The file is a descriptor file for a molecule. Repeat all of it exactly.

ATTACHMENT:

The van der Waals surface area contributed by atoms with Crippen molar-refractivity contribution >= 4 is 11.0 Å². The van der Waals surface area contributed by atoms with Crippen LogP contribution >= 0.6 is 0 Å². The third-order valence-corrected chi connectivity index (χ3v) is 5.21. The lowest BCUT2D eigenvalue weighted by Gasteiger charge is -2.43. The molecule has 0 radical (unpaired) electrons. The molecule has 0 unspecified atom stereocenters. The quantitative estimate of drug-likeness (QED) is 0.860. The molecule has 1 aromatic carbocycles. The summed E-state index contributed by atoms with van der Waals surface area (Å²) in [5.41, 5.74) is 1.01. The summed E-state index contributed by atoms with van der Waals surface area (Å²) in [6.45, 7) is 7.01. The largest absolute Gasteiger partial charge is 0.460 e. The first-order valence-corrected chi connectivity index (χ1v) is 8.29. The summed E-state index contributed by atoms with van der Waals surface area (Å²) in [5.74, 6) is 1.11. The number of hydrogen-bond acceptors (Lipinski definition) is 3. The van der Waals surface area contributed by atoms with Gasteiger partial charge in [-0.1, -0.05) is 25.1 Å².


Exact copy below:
The van der Waals surface area contributed by atoms with Crippen molar-refractivity contribution >= 4 is 11.0 Å². The van der Waals surface area contributed by atoms with Crippen LogP contribution >= 0.6 is 0 Å². The third-order valence-corrected chi connectivity index (χ3v) is 5.21. The lowest BCUT2D eigenvalue weighted by Gasteiger charge is -2.43. The molecule has 0 radical (unpaired) electrons. The molecule has 0 unspecified atom stereocenters. The quantitative estimate of drug-likeness (QED) is 0.860. The molecule has 1 aromatic carbocycles. The summed E-state index contributed by atoms with van der Waals surface area (Å²) in [5.41, 5.74) is 1.01. The summed E-state index contributed by atoms with van der Waals surface area (Å²) in [6.45, 7) is 7.01. The largest absolute Gasteiger partial charge is 0.460 e. The first-order valence-corrected chi connectivity index (χ1v) is 8.29. The summed E-state index contributed by atoms with van der Waals surface area (Å²) in [5.74, 6) is 1.11. The number of hydrogen-bond acceptors (Lipinski definition) is 3. The van der Waals surface area contributed by atoms with Gasteiger partial charge in [-0.1, -0.05) is 25.1 Å².